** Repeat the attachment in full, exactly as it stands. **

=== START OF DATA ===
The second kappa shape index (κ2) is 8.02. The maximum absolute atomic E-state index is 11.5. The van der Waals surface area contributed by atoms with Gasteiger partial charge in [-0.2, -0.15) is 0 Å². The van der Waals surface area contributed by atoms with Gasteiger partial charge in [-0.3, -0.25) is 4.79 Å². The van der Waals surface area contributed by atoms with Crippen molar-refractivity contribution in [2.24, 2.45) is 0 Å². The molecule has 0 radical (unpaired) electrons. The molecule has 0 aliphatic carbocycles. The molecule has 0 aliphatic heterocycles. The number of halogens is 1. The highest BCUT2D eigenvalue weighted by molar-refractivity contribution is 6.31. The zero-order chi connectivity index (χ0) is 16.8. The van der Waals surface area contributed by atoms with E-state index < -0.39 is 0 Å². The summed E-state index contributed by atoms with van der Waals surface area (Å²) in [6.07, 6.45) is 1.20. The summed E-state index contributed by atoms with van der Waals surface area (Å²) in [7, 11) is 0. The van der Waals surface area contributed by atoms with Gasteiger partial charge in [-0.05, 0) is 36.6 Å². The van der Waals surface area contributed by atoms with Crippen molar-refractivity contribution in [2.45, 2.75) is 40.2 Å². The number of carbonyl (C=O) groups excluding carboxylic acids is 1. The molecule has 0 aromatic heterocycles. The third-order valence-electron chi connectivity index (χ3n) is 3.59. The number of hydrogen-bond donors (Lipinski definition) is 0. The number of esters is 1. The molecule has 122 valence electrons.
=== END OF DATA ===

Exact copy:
The second kappa shape index (κ2) is 8.02. The maximum absolute atomic E-state index is 11.5. The van der Waals surface area contributed by atoms with Gasteiger partial charge in [-0.2, -0.15) is 0 Å². The van der Waals surface area contributed by atoms with Gasteiger partial charge in [-0.3, -0.25) is 4.79 Å². The van der Waals surface area contributed by atoms with Crippen molar-refractivity contribution in [2.24, 2.45) is 0 Å². The molecule has 0 radical (unpaired) electrons. The molecule has 0 aliphatic carbocycles. The molecule has 0 aliphatic heterocycles. The number of halogens is 1. The highest BCUT2D eigenvalue weighted by molar-refractivity contribution is 6.31. The zero-order chi connectivity index (χ0) is 16.8. The van der Waals surface area contributed by atoms with E-state index < -0.39 is 0 Å². The summed E-state index contributed by atoms with van der Waals surface area (Å²) in [6.07, 6.45) is 1.20. The summed E-state index contributed by atoms with van der Waals surface area (Å²) in [7, 11) is 0. The van der Waals surface area contributed by atoms with Gasteiger partial charge in [-0.05, 0) is 36.6 Å². The van der Waals surface area contributed by atoms with Crippen molar-refractivity contribution in [2.45, 2.75) is 40.2 Å². The number of carbonyl (C=O) groups excluding carboxylic acids is 1. The molecule has 0 aromatic heterocycles. The third-order valence-electron chi connectivity index (χ3n) is 3.59. The number of hydrogen-bond donors (Lipinski definition) is 0. The number of esters is 1. The molecule has 122 valence electrons.